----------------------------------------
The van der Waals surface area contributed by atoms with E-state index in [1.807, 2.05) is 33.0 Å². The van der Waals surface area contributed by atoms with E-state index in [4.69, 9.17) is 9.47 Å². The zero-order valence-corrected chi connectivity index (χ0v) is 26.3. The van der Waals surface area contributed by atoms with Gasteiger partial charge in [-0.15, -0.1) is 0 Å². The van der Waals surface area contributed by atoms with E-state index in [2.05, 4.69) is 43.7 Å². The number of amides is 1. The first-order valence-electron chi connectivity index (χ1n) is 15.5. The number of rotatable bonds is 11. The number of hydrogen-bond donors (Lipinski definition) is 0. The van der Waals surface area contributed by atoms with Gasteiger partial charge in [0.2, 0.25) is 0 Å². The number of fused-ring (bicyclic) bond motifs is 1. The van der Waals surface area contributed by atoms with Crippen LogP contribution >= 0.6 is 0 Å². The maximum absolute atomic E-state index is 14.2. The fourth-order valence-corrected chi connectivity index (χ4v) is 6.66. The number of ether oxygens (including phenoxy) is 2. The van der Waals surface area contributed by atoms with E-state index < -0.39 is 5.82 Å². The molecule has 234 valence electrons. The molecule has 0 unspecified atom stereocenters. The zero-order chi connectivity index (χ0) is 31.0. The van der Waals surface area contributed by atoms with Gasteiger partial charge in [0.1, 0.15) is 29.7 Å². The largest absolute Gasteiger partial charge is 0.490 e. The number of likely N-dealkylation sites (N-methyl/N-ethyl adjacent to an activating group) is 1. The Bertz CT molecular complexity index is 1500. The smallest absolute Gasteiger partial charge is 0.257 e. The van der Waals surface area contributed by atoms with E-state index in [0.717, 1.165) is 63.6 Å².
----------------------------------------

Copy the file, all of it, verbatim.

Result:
The van der Waals surface area contributed by atoms with E-state index in [1.807, 2.05) is 33.0 Å². The van der Waals surface area contributed by atoms with E-state index in [4.69, 9.17) is 9.47 Å². The zero-order valence-corrected chi connectivity index (χ0v) is 26.3. The van der Waals surface area contributed by atoms with Gasteiger partial charge in [-0.15, -0.1) is 0 Å². The van der Waals surface area contributed by atoms with E-state index in [2.05, 4.69) is 43.7 Å². The number of amides is 1. The first-order valence-electron chi connectivity index (χ1n) is 15.5. The number of rotatable bonds is 11. The number of hydrogen-bond donors (Lipinski definition) is 0. The van der Waals surface area contributed by atoms with Gasteiger partial charge in [0.2, 0.25) is 0 Å². The number of fused-ring (bicyclic) bond motifs is 1. The van der Waals surface area contributed by atoms with Crippen LogP contribution >= 0.6 is 0 Å². The maximum absolute atomic E-state index is 14.2. The fourth-order valence-corrected chi connectivity index (χ4v) is 6.66. The number of ether oxygens (including phenoxy) is 2. The van der Waals surface area contributed by atoms with E-state index < -0.39 is 5.82 Å². The molecule has 234 valence electrons. The molecule has 0 unspecified atom stereocenters. The zero-order chi connectivity index (χ0) is 31.0. The van der Waals surface area contributed by atoms with Gasteiger partial charge in [0.1, 0.15) is 29.7 Å². The largest absolute Gasteiger partial charge is 0.490 e. The number of likely N-dealkylation sites (N-methyl/N-ethyl adjacent to an activating group) is 1. The Bertz CT molecular complexity index is 1500. The smallest absolute Gasteiger partial charge is 0.257 e. The van der Waals surface area contributed by atoms with E-state index in [0.717, 1.165) is 63.6 Å².